The four that reported being tortured at the Ministry of Defense are: Ghassan al-Slaybi; Muhammad al-Slaybi (son of Ghassan); Ziad Yamout; and Siraj al-Slaybi.
Ghassan al-Slaybi’s treatment appears to be the harshest. He told Human Rights Watch and CLDH: “I was put on the electric chair on the first night I arrived at the Ministry of Defense.” After his arrival to the prison in Roumieh, military officials transferred him two more times to the Ministry of Defense. In early May 2006, members of the Military Intelligence moved him from Roumieh to the Ministry of Defense, where he spent approximately six days. During this time, his interrogators reportedly placed him again on the electric chair and made him sign a second confession without allowing him to read it. According to al-Slaybi, this second confession implicated the other detainees in acts that they did not commit. After he signed the second confession, army officials returned al-Slaybi to his cell in the Roumieh prison.
In August 2006, during the war between Israel and Hezbollah, members of the Military Intelligence took him for a third time to the Ministry of Defense. However, this time, al-Slaybi indicated that they did not torture him or make him sign a new confession.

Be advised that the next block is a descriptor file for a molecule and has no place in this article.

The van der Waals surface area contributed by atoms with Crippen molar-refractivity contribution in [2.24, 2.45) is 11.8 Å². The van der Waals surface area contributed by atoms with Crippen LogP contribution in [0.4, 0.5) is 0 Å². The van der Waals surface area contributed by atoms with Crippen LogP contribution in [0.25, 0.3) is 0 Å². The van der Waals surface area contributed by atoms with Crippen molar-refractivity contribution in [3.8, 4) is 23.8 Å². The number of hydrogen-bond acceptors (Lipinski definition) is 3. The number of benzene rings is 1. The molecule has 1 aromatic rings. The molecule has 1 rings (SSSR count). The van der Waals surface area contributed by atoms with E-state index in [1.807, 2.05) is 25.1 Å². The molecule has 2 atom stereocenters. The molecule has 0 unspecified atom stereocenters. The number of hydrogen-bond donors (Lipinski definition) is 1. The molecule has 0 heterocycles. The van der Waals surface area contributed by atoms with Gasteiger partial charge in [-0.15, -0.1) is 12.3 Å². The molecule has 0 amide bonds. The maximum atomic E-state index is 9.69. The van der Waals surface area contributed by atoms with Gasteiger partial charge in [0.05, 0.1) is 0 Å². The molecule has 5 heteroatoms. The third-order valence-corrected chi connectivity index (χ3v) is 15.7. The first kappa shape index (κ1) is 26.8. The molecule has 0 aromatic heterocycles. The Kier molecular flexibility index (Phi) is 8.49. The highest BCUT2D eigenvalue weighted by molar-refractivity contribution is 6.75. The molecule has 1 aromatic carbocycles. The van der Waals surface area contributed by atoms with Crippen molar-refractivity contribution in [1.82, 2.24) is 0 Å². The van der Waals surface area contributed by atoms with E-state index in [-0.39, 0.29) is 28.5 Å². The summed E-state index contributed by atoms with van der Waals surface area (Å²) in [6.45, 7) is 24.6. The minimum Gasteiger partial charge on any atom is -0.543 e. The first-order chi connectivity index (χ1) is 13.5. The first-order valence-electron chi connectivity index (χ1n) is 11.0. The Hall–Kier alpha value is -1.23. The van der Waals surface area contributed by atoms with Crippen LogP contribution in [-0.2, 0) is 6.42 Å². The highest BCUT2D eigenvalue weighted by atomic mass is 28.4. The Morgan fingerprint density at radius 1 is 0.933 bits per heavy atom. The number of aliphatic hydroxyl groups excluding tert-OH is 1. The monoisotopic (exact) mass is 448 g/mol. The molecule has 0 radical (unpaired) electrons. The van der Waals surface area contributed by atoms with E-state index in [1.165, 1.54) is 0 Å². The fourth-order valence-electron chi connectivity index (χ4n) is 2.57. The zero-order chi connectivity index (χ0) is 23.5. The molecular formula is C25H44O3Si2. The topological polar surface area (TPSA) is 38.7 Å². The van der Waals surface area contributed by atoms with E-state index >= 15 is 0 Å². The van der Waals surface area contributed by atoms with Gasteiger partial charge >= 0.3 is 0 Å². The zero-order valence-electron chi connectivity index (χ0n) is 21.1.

Muhammad al-Slaybi, Ghassan’s son, indicated that he was subjected to torture and ill-treatment for the first three days of detention at the Ministry of Defense. He described being suspended in the “balanco” position on two separate occasions during this period. Muhammad told the court that he denied the confession he made at the Ministry of Defense, as it was taken under torture.
Siraj al-Slaybi, a relative of Ghassan, told Human Rights Watch and CLDH that his interrogators beat him and subjected him to electrical shocks during his stay at the Ministry of Defense. He said that “after four days in the Ministry of Defense, I told them, ‘write whatever you want.’” Appearing before the court, Siraj denied the confession extracted at the Ministry of Defense by stating, “if I answered ‘I don’t know,’ I would get beaten.”
While Human Rights Watch and CLDH did not meet with Ziad Yamout, one of the other detainees, one of his lawyers said that officials working in the Ministry of Defense also subjected him to severe beatings and torture. He recanted his confession before the court, and said that he had been severely beaten.